Production lots and tests with a specification range of two standard deviations will produce random rejections five percent of the time, as a result of extreme statistical variation. Techniques based on sound statistical reasoning were developed to deal with out-of-specification (OOS) test results. The temptation to bend the rules and lower the reject rate led to abuses, however. The most common of these was to test a sample repeatedly until a passing result was produced. In 1993, Barr Laboratories lost a lawsuit on this and related points and the judge's decision led to new interpretations of FDA rules, including the requirement that an investigation be initiated before a replicate sample can be tested. These rules and others incorporated into FDA guidance documents reflect a misunderstanding of important statistical principles.
This approach to OOS results became a major problem following the 1993 lawsuit between the US government and Barr Laboratories.2 Peculiar judicial conclusions and subsequent US Food and Drug Administration (FDA) actions created a major problem out of a minor quality control (QC) problem. In this article, we trace this history with an emphasis on the 15 years since the Barr Decision. A key part of the story is that poor training in mathematics and a lack of statistical thinking combine to confuse workers.
Before discussing the history of the out-of-specification (OOS) problem, it is useful to examine some basic tenets underlying lot release testing and the use of statistics.
All Measurements are Approximate
Scientists realize that all measurements are uncertain at some level and are taught that the standard deviation is the parameter that estimates the degree of this uncertainty. For the pharmaceutical analyst, this idea is very important when making quality control (QC) measurements because the analyst must balance the cost of making measurements against the needed level of certainty.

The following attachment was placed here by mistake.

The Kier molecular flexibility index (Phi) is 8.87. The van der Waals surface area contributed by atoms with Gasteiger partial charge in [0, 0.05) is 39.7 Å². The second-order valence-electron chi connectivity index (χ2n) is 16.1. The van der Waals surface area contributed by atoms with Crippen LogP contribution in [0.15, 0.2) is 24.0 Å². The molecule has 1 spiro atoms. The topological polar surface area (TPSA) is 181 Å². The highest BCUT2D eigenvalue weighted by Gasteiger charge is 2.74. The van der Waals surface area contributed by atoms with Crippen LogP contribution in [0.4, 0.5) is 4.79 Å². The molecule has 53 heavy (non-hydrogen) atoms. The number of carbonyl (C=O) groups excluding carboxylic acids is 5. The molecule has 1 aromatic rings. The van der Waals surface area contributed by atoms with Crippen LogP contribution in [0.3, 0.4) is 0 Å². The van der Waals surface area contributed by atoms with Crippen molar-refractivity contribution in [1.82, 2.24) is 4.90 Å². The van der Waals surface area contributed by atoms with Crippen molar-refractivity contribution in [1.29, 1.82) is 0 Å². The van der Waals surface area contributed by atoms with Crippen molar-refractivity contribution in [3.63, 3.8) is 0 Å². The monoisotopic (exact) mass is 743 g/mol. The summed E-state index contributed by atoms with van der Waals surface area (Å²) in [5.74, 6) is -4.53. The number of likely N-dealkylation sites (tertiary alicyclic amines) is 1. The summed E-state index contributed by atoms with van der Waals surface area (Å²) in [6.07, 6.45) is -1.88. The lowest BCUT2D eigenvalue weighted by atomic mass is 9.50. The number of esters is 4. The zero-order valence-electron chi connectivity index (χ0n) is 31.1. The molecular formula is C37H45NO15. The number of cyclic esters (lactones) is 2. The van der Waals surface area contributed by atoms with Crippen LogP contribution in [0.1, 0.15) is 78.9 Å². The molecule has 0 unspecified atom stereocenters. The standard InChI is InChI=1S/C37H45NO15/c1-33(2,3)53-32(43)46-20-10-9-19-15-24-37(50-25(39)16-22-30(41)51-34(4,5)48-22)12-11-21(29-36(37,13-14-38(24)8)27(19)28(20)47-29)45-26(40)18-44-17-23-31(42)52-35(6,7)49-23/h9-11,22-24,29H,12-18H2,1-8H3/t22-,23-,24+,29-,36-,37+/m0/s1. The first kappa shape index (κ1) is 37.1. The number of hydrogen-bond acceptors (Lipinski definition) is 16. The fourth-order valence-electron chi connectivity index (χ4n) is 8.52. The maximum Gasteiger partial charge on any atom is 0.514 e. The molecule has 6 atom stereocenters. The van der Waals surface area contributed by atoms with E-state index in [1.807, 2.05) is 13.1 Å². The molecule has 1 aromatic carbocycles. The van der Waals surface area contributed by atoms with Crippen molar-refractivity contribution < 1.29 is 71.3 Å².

Unlike their counterparts in academia, industrial QC analysts are not expected to produce test results that are accurate and precise to the maximum number of significant figures that are possible. In most cases, the analyst's supervisors will not provide the equipment or the time to make measurements of that type, but will only provide what is necessary to determine if a product lot meets specifications.
Of course, the occurrence of OOS results also raises the question of whether the specifications themselves have been properly set. If the specifications are set improperly, we will consistently see OOS results, because the manufacturing process itself cannot meet the specifications that were set for it. This article does not deal with such circumstances, however; the OOS problem addressed here applies to stable and controlled processes with realistic requirements, in which an OOS result is a rare event.
Variability Can be Measured
The experienced QC scientist knows, when setting specifications, that individual units of a product will vary because of process variations that affect both samples and whole lots. In addition, variation in the test method itself is layered on top of process variations. Therefore, the result of a single test is affected by multiple sources of variation, and may be misleading unless the degree of variation arising from the different sources is understood. That is why a specification has ranges.